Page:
A Deeper Look at Which Airlines Were Chosen to Fly to Havana

Government Regulation, HAV - Havana

The news has been out for awhile, so you may have already seen the headlines. Pretty much every real airline that wanted to fly to Havana got some rights to fly there when the Department of Transportation (DOT) doled out its awards. But only one airline got everything it asked for… Spirit. If that sounds odd, it’s really just because Spirit was the only airline that made a realistic request. Everyone else asked for the stars and the moon, and the DOT had to sift through the madness. After looking at how this all went down, I thought it was worth a deeper look into who wanted what, who got what, and if any of this makes sense.

The awards for flights outside of Havana were easy. Every airline got everything it wanted. There just weren’t enough airlines that cared about those routes to even reach the cap. But Havana, well that was a different story. The agreement with Cuba allowed for 140 flights a week (20 per day) each way. When the dust settled, there were requests in for a whopping 384 flights, nearly 55 per day. DOT had to whittle that down. You can see the full chart showing who got what at the bottom of this post.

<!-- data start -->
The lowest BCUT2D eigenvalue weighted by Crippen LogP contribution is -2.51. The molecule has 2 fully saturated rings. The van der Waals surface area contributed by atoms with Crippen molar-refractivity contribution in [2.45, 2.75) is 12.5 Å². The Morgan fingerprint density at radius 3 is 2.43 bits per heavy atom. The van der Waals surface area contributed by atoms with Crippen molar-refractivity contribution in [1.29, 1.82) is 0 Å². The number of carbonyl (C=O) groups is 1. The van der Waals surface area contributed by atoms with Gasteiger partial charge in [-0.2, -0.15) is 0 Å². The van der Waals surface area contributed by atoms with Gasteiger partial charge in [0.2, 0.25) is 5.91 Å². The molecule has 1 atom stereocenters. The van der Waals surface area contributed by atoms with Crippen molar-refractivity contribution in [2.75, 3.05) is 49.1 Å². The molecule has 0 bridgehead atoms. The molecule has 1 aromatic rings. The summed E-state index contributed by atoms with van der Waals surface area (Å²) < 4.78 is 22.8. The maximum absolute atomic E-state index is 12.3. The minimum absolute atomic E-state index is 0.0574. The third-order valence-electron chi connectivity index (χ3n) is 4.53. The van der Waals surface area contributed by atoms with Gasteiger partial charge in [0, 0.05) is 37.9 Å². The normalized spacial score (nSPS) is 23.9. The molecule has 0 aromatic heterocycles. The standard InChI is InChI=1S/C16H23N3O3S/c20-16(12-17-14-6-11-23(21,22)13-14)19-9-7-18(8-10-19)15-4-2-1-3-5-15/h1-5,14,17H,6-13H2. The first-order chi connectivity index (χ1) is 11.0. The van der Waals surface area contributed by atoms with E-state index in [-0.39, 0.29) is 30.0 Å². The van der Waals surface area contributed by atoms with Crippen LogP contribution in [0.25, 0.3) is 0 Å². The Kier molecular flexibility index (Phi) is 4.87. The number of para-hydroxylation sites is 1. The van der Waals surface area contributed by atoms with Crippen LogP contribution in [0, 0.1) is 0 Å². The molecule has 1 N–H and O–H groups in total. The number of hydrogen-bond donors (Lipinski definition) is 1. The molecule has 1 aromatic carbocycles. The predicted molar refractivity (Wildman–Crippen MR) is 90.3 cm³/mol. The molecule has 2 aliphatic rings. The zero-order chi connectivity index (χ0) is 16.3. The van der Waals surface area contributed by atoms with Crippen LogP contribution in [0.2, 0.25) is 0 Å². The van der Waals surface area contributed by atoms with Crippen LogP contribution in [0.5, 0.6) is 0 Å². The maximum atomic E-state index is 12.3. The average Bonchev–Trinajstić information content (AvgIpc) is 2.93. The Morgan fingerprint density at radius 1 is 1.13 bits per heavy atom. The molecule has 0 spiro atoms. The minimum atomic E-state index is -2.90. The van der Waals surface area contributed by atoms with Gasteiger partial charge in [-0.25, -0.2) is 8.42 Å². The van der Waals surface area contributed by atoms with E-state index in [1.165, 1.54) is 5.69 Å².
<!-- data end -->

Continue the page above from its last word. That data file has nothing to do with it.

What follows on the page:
The requests were largely focused on Florida, where the vast majority of Cuban immigrants live. For the most part, DOT try to divvy these up proportionally to how the requests came in. Only New York City airports got more than you might expect, primarily because of the number of airlines requesting to fly there. Here’s how things went down.

Havana Flight Awards

Surely You Must Be Serious
Both Eastern and Dynamic asked for flights, and the DOT basically laughed at them. Neither of them are operating scheduled flights today and the chances of them being able to be ready within 90 days of the award being made final (the deadline set for every airline here) are slim to none. So the DOT just threw these out.